Are you like me where you find yourself feeling a little anxious near the end of the year because of the things you wanted to get done, but didn’t yet? Which reminds me, I need to clean the gutters and winterize the pop-up camper. Each year, December seems to come faster and faster; and, it seems increasingly difficult to keep up with the list of household chores we need to finish before the snow flies again.
Many of my clients feel this same anxiety regarding their finances as the end of the year approaches. Most of us create a financial list of items we want to accomplish before the holidays are in full swing. Hopefully, this quick financial checklist will alleviate some of your anxiety and allow your financial professional to assist you in accomplishing these tasks.
Financial End of Year Checklist
Required Minimum Distributions
Once you reach age 70 ½, years of age, you must distribute money from IRAs and employer Plans
Distribute RMDs from IRAs and retirement plans before 12/31/2016
Work with your financial planners to distribute. Consider setting up automatic annual distributions
Although you have until April 15th of the following year to make your IRA contribution, many want to get it done before 12/31
Determine the amount you can put into your IRA or Roth IRA. Maximum contribution is $5,500. If you are older than 50, $6,500 is the max
Once you know what you qualify to put into your IRA each year, submit your check to your IRA before April 15 of the following year. Consider setting up a Periodic Investment Plan to automatically deposit your IRA contributions each year
Tax Loss Harvesting
Often, our after-tax accounts have unrealized losses which could be used to offset other gains and/or income
Determine where you have losses and whether you have gains/income you would like to offset. This is done as part of a thorough investment review
Sell the positions before year end to “harvest” the loss. You must wait 30 days before buying the position back or buying a similar investment. Helps avoid capital gain taxes on gains, dividend income, and ordinary income ($3,000 limit)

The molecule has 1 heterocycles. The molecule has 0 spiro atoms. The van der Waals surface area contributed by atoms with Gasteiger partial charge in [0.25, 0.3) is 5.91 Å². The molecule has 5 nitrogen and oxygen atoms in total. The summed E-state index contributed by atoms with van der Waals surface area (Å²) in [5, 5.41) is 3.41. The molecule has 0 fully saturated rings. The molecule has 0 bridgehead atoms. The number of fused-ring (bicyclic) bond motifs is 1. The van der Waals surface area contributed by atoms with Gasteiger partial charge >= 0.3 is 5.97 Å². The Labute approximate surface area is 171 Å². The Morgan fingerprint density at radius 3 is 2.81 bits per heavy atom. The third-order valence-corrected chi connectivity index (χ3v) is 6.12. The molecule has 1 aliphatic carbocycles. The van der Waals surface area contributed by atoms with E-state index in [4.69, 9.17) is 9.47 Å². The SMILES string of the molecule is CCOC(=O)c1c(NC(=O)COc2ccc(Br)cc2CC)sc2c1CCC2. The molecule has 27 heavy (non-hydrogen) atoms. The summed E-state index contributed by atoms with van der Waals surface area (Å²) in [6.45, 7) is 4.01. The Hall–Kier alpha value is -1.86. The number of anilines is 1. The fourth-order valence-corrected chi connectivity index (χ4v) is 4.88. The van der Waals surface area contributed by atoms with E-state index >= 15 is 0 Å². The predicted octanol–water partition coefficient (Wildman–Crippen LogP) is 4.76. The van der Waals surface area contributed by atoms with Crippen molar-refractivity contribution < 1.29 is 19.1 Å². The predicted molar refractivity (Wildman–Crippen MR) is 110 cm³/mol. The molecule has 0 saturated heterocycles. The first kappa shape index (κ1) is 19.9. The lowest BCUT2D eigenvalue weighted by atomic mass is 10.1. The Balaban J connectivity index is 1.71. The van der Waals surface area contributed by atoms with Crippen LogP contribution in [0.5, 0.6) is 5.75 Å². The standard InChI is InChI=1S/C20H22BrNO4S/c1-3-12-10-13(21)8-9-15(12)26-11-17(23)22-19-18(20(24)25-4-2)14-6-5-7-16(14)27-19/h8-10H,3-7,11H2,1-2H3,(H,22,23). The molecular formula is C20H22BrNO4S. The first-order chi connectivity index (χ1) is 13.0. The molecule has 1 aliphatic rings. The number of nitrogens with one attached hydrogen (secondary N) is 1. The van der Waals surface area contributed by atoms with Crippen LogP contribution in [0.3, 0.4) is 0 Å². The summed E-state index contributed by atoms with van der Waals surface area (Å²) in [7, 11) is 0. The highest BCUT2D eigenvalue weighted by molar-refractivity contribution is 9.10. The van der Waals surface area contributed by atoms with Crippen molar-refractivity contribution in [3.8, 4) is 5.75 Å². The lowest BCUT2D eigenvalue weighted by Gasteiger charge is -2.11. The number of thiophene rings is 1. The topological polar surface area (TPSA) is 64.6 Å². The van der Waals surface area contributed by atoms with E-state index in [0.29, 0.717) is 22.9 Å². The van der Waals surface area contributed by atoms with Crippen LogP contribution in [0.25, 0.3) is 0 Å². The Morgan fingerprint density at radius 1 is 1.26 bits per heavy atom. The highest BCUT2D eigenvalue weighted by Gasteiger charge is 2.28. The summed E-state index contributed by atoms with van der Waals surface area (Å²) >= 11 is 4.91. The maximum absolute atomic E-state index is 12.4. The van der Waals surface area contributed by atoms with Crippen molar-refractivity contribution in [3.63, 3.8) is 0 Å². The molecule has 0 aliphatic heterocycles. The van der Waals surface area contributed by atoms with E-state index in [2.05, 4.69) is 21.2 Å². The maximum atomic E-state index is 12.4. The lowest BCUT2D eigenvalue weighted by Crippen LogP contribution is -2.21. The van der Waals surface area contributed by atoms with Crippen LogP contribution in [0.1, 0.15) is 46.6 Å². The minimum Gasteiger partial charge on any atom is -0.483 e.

Over the course of the year, your portfolio allocation is out of balance
Request the portfolio be “rebalanced”
Allows you to keep your portfolio aligned with your risk tolerance
Has anything material or significant changed in your circumstances?
Update beneficiaries on accounts, wills, trusts, goals and objectives, etc. with the professionals you are working with
Helps you maintain accuracy of your account registrations (owner, address, phone number, beneficiaries) and protects your wishes on how your assets will be distributed to heirs
Keeping your financial plan up-to-date requires periodic meetings with your financial planner to assure you are still on track with your goals and objectives
Review expenses, account balances, investment contributions, goals, and objectives
Share information with your financial planner so he/she can update your plan and help you review progress, issues, and solutions to keep you on track with your goals and objectives. Also, for retirees, it can help address income needs for the coming year(s)
If you are looking for ways to minimize taxes for the year, have you reviewed your situation to determine what could be done to minimize taxes?
Working with your financial planner and tax professional, identify ways you may be able to reduce your tax bill
Are there things you can automate that will help your tax situation for several years and give you other benefits like maxing out your 401K or IRA?
*The table represents a list of things to think about as you approach the end of each year. Many of the suggestions offered in the table require a comprehensive conversation with Financial and/or Tax Professional to assure you can take advantage of certain strategies while understanding the pros and cons of various options available to you given your unique set of circumstances.